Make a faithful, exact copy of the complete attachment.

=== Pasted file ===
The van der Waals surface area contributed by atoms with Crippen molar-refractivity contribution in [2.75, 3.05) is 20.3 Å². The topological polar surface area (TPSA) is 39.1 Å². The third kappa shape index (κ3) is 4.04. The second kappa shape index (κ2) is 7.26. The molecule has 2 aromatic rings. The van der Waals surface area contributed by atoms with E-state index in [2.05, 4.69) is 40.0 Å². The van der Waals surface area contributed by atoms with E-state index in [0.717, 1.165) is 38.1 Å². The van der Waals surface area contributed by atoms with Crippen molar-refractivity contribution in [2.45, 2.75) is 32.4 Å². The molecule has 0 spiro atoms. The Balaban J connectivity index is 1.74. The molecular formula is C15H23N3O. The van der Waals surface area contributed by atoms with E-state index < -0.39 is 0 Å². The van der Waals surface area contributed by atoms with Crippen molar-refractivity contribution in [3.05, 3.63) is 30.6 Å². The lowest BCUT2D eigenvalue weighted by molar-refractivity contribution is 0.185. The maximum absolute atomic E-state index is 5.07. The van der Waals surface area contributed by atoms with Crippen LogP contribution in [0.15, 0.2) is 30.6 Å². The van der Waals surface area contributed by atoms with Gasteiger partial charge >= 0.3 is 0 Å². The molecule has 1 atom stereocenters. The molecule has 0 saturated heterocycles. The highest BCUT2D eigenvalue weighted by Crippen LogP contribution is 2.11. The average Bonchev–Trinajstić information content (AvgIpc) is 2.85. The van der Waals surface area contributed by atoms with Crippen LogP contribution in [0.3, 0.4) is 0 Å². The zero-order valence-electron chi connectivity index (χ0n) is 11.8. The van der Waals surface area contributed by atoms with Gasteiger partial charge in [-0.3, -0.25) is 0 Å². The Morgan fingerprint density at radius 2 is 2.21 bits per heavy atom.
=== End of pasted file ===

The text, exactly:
The van der Waals surface area contributed by atoms with Crippen molar-refractivity contribution in [2.75, 3.05) is 20.3 Å². The topological polar surface area (TPSA) is 39.1 Å². The third kappa shape index (κ3) is 4.04. The second kappa shape index (κ2) is 7.26. The molecule has 2 aromatic rings. The van der Waals surface area contributed by atoms with E-state index in [2.05, 4.69) is 40.0 Å². The van der Waals surface area contributed by atoms with E-state index in [0.717, 1.165) is 38.1 Å². The van der Waals surface area contributed by atoms with Crippen molar-refractivity contribution in [2.45, 2.75) is 32.4 Å². The molecule has 0 spiro atoms. The Balaban J connectivity index is 1.74. The molecular formula is C15H23N3O. The van der Waals surface area contributed by atoms with E-state index < -0.39 is 0 Å². The van der Waals surface area contributed by atoms with Crippen molar-refractivity contribution in [3.05, 3.63) is 30.6 Å². The lowest BCUT2D eigenvalue weighted by molar-refractivity contribution is 0.185. The maximum absolute atomic E-state index is 5.07. The van der Waals surface area contributed by atoms with Crippen LogP contribution in [0.15, 0.2) is 30.6 Å². The van der Waals surface area contributed by atoms with Gasteiger partial charge >= 0.3 is 0 Å². The molecule has 1 atom stereocenters. The molecule has 0 saturated heterocycles. The highest BCUT2D eigenvalue weighted by Crippen LogP contribution is 2.11. The average Bonchev–Trinajstić information content (AvgIpc) is 2.85. The van der Waals surface area contributed by atoms with Crippen LogP contribution in [0.3, 0.4) is 0 Å². The zero-order valence-electron chi connectivity index (χ0n) is 11.8. The van der Waals surface area contributed by atoms with Gasteiger partial charge in [-0.3, -0.25) is 0 Å². The Morgan fingerprint density at radius 2 is 2.21 bits per heavy atom.